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I only want to meet other women that are REAL!


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#11
77lagata

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I would say that the term real is being used by most people for the simple fact that it is urban slang. You hear rap artists touting the fact that they are the "realest" and so on. Since it is inevitable that the majority will alter the way they speak to parrot what is presented in popular media, words like this will lose their clarity and take on an ambiguity that more intelligent people will disdain. I would also say, after reading through the thread here, that the word real is a simplification of each and every definition provided here. Some people would rather use the one word than to actually express themselves.

#12
77lagata

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In retrospect I was a little harsh, wasn't I? An apology is most definitely in order! I seriously didn't mean it as an affront to any person in particular; my thoughts were more geared toward generalities. It is much simpler and quicker to type out the sentence, "I only want real people," than it is to say, "I want someone who is honest, sincere, and who acts with the best of intentions." There are numerous reasons for a person to prefer the shorthand version - laziness, lack of eloquence, or even intentional vagueness for the purpose of casting as wide a net as possible. The list could go on I'm sure, but I believe that the root cause is essentially the same. Either the person cannot or will not take the time to elaborate, and to get her to do so would be the equivalent of pulling teeth.

In answer to a previous question, I believe that most people view themselves as whatever their definition of real is. We each like to think highly enough of ourselves to feel worthy of the attentions of other people, so in terms of tangibility and sincerity most people would believe themselves to be real. Otherwise, what purpose is there in reaching out to other people?

#13
ashleigh

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Actually, by using a single word to try and convey something, we are attempting to neatly label something. Much in the same way that people insist that gender is a binary concept. As I have noted before, it is easier for us to know what it is that we are not looking for than to know what exactly we are looking for. Approaching the issue from this side requires more thought and self searching, but at the same time it would also make our search for that someone(s) easier, because we now have a far more efficient selection process. There are times that binary decision making has its place. A simplistic example is I want apples. If my choices are not apples, then I simply move on. Yes this does eliminate the possibility of exploration and discovery, but there is always a time and place for everything. Perhaps we go through a series of bad choices in order to find out whether or not something can be compatible with ourselves.

As far as hidden agendas go, everyone has at least one. The only time the agenda comes out into the open is when we decide (un)consciously to bring it there. Quite honestly, I have certain dreams that I will never share with anyone. The very pursuit of them makes them hidden agendas. Just because I will not share them does not make them bad or even undesirable. It only makes them what they are-mine. Even though some of us claim to be open books, there is always something that we keep to ourselves. Aperfect example is the original interpretation of the Harry Benjamin Standards. As post-op females, we expected to basically step out of one closet and into another without getting caught. Right or wrong, that was the accepted requirements. After going through all the hoops and hurdles to get SRS, does that make the woman any less "real" than anyone else?For that matter, does it make any person, male or female, that is undergoing treatment for GID any less real because of the procedures involved?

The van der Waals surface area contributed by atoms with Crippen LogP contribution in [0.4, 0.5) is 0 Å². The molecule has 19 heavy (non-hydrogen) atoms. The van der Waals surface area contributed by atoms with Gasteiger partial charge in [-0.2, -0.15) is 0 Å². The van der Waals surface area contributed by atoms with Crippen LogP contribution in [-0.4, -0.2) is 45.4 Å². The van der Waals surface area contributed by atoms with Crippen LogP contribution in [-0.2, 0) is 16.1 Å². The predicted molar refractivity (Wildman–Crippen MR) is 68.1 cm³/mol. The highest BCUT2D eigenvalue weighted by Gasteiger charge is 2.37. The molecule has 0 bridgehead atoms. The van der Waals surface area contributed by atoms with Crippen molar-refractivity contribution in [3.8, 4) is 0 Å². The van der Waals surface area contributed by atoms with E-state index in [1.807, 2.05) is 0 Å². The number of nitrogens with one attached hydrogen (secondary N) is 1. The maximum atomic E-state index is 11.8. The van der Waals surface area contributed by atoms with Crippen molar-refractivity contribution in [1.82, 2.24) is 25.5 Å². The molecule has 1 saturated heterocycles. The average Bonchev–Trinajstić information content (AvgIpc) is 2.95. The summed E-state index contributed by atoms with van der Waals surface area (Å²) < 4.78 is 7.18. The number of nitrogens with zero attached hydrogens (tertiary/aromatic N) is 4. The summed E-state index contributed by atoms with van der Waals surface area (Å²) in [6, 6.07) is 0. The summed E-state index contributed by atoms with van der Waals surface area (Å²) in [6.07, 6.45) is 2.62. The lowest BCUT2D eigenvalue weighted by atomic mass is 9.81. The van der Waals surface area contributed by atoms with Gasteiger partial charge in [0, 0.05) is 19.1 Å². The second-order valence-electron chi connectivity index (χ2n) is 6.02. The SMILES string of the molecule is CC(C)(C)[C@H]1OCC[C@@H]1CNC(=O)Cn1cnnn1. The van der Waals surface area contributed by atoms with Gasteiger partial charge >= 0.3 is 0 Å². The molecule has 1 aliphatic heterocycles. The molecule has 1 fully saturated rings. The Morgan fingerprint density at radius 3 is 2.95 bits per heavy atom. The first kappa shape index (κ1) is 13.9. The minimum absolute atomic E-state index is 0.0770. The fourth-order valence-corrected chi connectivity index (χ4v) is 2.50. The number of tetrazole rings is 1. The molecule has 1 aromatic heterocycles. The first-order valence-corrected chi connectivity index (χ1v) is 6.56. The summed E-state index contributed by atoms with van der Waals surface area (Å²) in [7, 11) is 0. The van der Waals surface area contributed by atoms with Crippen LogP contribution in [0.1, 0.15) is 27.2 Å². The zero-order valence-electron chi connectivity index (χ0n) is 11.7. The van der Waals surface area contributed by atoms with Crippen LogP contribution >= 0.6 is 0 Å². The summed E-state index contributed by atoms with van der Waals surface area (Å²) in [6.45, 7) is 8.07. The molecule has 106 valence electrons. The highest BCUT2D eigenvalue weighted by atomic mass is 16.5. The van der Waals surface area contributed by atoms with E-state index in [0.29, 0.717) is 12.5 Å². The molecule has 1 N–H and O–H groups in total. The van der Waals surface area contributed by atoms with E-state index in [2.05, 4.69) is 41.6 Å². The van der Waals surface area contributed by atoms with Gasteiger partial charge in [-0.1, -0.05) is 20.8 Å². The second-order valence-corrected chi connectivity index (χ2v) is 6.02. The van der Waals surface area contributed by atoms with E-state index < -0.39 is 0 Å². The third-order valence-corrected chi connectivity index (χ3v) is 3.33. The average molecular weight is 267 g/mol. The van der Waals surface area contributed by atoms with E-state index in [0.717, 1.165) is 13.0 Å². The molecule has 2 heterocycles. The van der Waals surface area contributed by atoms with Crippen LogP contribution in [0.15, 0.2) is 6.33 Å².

#14
Jackie

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The utilization of a standard of ‘real’ with assessments of gender is beyond my meager cognitive capacities; now, with a choice of male or female to an inclination of sexual orientation, yes, it is most truly XX or XY (well, most of the time it’s ‘real’). Okay, I can deal with that. But please, allow me to dabble with my conundrum. What is real gender and where can I get some? So, here…… is where I think my confusion begins. Initially, gender appears to me as a social construct, and then follows the convincing arguments that as a general category it is primarily performative (i.e. Judith Butler, Gender Trouble, 1990). So, you may wonder how a transgendered person as myself gets herself to a point of reference; the necessity before the sliver of hope to a sense of reality (my realness?…help me, it is so confusing).

Well where do I begin, it had to be forty years after initial nascent revelations of an identity that has always proven itself so asymmetrical. The short of it is a meager but fortuitous understanding of an internal process that continually establishes a pristine consciousness of my intrinsic gender identity. Via a singularity of events that occur in my life every day, over and over; the perpetual substantiation of becoming….a female. For me, I experience my gender dysphoria as autogynephilia. So, my intrinsic gender identity along with sexual and gender orientations, sexuality, and other axes lead me to construct a performative woman gender identity. Now, is this real? I do not have a clue, but it is me. If someone has a better explanation or answer, please let me know.